Art critic Tabish Khan brings you ‘The Top Art Exhibitions to see in London’. Each one comes with a concise review to help you decide whether it’s for you:
Jonah Freeman & Justin Low: Colony Sound @ Marlborough
Enter what appears to be a shop front, wander through a soundproof booth, a lab with microscopes and a waiting room in a truly mind-bending transformation of Mayfair gallery Marlborough. The scale and ambition of this exhibition is immense and you’ll never look at this gallery the same again. For all the London galleries participating in Frieze, the benchmark has been set. Until 19 October.
Mike Nelson: The Asset Strippers @ Tate Britain
Big heavy machinery has been transported into the central hall of Tate Britain, but what does it do? Mike Nelson has taken a slice of the fading industrial North and transported them to London to confront Southerners like me with a piece of British history that’s already starting to fade from people’s memories. It’s an unsettling reminder of the pace of technological change that’s taken place in the last 50 years. Read my full review here. Until 6 October.
Welcome Home @ Elephant West
Like it or not, the place we call home is changing as technology works its way into our lives more so with each passing year. Would you like to block it out, then you can with suspended sleeping pods that will block out all WiFi signals at Elephant West. This exhibition on domesticity also includes a Bompas & Parr temple where we get to try out different salts on chocolate while learning about the origins and diversity of salts from around the world. It’s a perfect place to regenerate when London’s busiest art week gets too much. Until 6 October.
Frieze Sculpture @ Regent’s Park
A mock tudor ball of a house, a matchbox car inflated to real size complete with chipped paint and a giant circle of numbers. Fun, creative and accessible art for all is dotted around Regent’s Park as it has been all summer. All the attention may be inside the tents but don’t forget to venture outside for a last chance to catch these works. Until 6 October.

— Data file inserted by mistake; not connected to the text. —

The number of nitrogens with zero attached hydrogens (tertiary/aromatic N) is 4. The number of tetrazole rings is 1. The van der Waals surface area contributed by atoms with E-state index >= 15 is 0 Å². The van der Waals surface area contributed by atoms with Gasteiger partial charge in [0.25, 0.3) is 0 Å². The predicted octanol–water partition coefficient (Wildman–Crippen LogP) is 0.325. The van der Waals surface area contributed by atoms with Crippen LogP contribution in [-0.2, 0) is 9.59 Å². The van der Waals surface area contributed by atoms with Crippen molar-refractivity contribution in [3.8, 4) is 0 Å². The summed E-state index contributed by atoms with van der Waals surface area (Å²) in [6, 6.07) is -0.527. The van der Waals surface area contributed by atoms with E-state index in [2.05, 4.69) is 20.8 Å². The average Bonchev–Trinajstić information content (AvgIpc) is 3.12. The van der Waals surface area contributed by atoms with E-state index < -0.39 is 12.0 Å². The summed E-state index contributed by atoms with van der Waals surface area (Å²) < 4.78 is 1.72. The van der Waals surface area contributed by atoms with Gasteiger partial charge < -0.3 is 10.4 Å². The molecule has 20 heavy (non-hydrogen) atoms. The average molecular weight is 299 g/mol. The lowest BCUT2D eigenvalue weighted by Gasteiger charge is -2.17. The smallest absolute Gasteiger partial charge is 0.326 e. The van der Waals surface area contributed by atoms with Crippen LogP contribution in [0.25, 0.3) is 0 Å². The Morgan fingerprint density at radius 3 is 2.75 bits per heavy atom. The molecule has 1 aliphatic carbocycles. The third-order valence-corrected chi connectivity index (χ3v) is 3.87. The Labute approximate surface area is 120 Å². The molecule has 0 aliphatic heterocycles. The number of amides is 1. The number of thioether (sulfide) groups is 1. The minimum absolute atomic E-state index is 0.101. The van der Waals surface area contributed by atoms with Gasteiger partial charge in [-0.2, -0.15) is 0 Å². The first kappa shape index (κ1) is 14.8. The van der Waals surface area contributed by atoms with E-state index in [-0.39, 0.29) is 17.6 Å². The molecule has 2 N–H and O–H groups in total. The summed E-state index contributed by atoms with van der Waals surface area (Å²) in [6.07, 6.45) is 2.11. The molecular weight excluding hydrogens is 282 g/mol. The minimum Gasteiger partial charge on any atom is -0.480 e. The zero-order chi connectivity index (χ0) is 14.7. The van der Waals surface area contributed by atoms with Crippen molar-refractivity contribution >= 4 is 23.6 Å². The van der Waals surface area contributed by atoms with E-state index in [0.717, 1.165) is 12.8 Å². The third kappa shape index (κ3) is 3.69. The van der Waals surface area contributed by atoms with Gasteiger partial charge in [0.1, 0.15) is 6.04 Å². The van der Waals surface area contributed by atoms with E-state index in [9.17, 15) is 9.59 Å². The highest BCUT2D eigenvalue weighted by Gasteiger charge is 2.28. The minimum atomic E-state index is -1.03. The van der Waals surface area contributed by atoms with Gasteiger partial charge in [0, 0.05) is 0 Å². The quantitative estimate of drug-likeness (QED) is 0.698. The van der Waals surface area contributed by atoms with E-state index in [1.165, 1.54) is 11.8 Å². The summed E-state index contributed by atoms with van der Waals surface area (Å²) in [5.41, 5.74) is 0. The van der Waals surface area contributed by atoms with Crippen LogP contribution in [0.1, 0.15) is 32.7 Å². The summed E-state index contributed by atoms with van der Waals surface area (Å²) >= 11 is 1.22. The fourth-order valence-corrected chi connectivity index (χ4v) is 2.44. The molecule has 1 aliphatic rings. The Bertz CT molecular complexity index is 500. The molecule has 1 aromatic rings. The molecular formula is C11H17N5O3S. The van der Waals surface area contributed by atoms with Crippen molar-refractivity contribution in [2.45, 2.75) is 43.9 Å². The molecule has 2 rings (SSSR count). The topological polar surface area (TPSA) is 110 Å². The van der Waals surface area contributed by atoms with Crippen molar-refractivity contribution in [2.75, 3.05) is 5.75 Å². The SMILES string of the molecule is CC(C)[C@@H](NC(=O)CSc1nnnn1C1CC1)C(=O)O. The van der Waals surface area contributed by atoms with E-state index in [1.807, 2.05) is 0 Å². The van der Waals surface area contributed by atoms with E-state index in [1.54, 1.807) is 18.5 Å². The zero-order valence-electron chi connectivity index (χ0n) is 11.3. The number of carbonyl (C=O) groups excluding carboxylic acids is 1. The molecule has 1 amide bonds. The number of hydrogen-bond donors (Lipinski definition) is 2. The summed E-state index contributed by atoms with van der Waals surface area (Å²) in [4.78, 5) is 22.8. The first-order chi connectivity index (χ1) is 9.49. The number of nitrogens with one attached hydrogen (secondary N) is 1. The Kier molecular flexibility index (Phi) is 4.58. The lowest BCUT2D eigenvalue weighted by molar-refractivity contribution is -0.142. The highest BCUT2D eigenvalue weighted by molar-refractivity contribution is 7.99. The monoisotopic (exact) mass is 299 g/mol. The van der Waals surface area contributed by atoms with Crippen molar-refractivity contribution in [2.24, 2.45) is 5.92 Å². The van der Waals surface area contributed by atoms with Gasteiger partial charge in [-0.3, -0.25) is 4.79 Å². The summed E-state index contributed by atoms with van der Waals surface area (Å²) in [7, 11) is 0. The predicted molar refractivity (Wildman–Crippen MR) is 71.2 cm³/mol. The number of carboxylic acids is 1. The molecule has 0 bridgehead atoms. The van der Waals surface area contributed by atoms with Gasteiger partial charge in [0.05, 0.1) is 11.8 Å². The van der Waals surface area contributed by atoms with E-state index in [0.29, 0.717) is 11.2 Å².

Dialectical Materialism @ Karsten Schubert, 1 Park Village East
A pop up right on the edge of Regent’s Park and close to Frieze Masters is playing host to a collection of abstract sculpture by six British artists. It’s the brainchild of the late Karsten Schubert and it’s great to see the works of these related yet different artists side by side with the larger works given space in this amazing former stables, and a selection of smaller works housed upstairs. Until 6 October.
Thabiso Sekgala: Here Is Elsewhere @ Hayward Gallery
Toying with politics and the prevalence of the Apartheid in South Africa these photographs are equal parts serious and quirky. Lack of context gives an elusive feeling to the collection and poses questions to us about time, place, subject and the function of a well-worn tiger hat. The unwavering gaze of the subject suggests he has all of the answers, and the seamless way Sekgala has captured these stories suggests he was in on the secret too. Until 6 October. Words by Emily Burke
Serpentine Pavilion 2019 designed by Junya Ishigami
A wave of slate comes cascading over the latest Serpentine pavilion. I particularly like how it feels as if it has burst forth from the ground and has been suspended mid-leap — like the scales of some giant creature breaching the surface. It’s a simple concept and an elegant design. Until 6 October.
All images copyright artists and courtesy gallery unless otherwise stated. Mike Nelson image: Matt Greenwood, Welcome Home image originally commissioned by The Arts & Heritage Trust UK 2015, Frieze sculpture image courtesy of Stephen White/Frieze, Dialectical Materialism work by Alison Wilding, Thabiso Sekgala image: Courtesy of the artist and Goodman Gallery, Serpentine pavilion image: © Junya Ishigami + Associates, Photography © 2019 Iwan Baan.